UBC Theses and Dissertations

UBC Theses Logo

UBC Theses and Dissertations

Assessment of the management strategies for learning resources in Vancouver schools Hannis, E. Marilyn 1996

Your browser doesn't seem to have a PDF viewer, please download the PDF to view this item.

Item Metadata

Download

Media
831-ubc_1996-0472.pdf [ 5.89MB ]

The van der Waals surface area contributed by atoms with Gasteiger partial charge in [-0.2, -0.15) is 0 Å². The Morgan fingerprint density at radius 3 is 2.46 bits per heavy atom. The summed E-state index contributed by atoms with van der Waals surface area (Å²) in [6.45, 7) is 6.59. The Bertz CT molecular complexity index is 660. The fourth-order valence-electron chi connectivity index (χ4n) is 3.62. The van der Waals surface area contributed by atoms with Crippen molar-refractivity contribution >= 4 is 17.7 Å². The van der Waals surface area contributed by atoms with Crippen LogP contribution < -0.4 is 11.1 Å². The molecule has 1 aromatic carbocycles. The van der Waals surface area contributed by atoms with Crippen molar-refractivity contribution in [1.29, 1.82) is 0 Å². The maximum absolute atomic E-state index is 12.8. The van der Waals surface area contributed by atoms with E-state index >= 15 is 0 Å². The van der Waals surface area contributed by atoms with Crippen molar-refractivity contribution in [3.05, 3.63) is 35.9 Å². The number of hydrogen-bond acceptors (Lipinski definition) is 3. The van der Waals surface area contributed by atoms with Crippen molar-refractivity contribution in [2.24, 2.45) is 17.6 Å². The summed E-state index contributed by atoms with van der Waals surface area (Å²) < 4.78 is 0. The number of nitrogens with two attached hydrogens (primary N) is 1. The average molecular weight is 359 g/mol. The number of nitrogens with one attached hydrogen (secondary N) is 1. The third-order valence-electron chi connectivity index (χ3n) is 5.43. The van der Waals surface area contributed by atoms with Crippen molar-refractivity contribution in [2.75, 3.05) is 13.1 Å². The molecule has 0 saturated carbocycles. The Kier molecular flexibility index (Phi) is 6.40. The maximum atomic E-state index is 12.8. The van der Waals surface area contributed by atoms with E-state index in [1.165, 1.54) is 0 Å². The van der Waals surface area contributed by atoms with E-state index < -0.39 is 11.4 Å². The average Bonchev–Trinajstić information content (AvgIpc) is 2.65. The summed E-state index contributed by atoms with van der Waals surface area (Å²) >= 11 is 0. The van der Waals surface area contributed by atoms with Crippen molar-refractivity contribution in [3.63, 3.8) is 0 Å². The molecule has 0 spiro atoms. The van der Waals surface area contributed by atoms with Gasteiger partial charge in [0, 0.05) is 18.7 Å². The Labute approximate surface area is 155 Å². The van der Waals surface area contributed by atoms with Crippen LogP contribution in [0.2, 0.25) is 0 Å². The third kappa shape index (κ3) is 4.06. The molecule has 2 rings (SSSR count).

Metadata
JSON: 831-1.0054658.json
JSON-LD: 831-1.0054658-ld.json
RDF/XML (Pretty): 831-1.0054658-rdf.xml
RDF/JSON: 831-1.0054658-rdf.json
Turtle: 831-1.0054658-turtle.txt
N-Triples: 831-1.0054658-rdf-ntriples.txt
Original Record: 831-1.0054658-source.json
Full Text
831-1.0054658-fulltext.txt
Citation
831-1.0054658.ris

Full Text